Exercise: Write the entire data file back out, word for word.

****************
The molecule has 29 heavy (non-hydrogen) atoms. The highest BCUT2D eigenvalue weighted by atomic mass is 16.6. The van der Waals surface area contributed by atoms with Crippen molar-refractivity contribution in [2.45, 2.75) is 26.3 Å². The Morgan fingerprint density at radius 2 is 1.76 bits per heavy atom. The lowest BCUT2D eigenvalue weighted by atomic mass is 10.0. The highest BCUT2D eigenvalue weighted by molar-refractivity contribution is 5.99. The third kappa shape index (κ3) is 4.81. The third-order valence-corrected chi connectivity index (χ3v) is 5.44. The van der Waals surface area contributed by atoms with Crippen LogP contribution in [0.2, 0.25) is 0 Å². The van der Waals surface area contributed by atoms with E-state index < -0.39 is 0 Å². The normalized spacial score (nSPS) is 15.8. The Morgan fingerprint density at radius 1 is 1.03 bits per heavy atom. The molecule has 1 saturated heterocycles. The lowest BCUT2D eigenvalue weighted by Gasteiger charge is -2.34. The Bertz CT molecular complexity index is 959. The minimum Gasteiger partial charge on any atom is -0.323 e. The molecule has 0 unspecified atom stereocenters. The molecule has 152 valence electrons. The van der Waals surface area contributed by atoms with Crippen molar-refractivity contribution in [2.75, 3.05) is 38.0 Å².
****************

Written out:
The molecule has 29 heavy (non-hydrogen) atoms. The highest BCUT2D eigenvalue weighted by atomic mass is 16.6. The van der Waals surface area contributed by atoms with Crippen molar-refractivity contribution in [2.45, 2.75) is 26.3 Å². The Morgan fingerprint density at radius 2 is 1.76 bits per heavy atom. The lowest BCUT2D eigenvalue weighted by atomic mass is 10.0. The highest BCUT2D eigenvalue weighted by molar-refractivity contribution is 5.99. The third kappa shape index (κ3) is 4.81. The third-order valence-corrected chi connectivity index (χ3v) is 5.44. The van der Waals surface area contributed by atoms with Crippen LogP contribution in [0.2, 0.25) is 0 Å². The van der Waals surface area contributed by atoms with E-state index < -0.39 is 0 Å². The normalized spacial score (nSPS) is 15.8. The Morgan fingerprint density at radius 1 is 1.03 bits per heavy atom. The molecule has 1 saturated heterocycles. The lowest BCUT2D eigenvalue weighted by Gasteiger charge is -2.34. The Bertz CT molecular complexity index is 959. The minimum Gasteiger partial charge on any atom is -0.323 e. The molecule has 0 unspecified atom stereocenters. The molecule has 152 valence electrons. The van der Waals surface area contributed by atoms with Crippen molar-refractivity contribution in [2.75, 3.05) is 38.0 Å².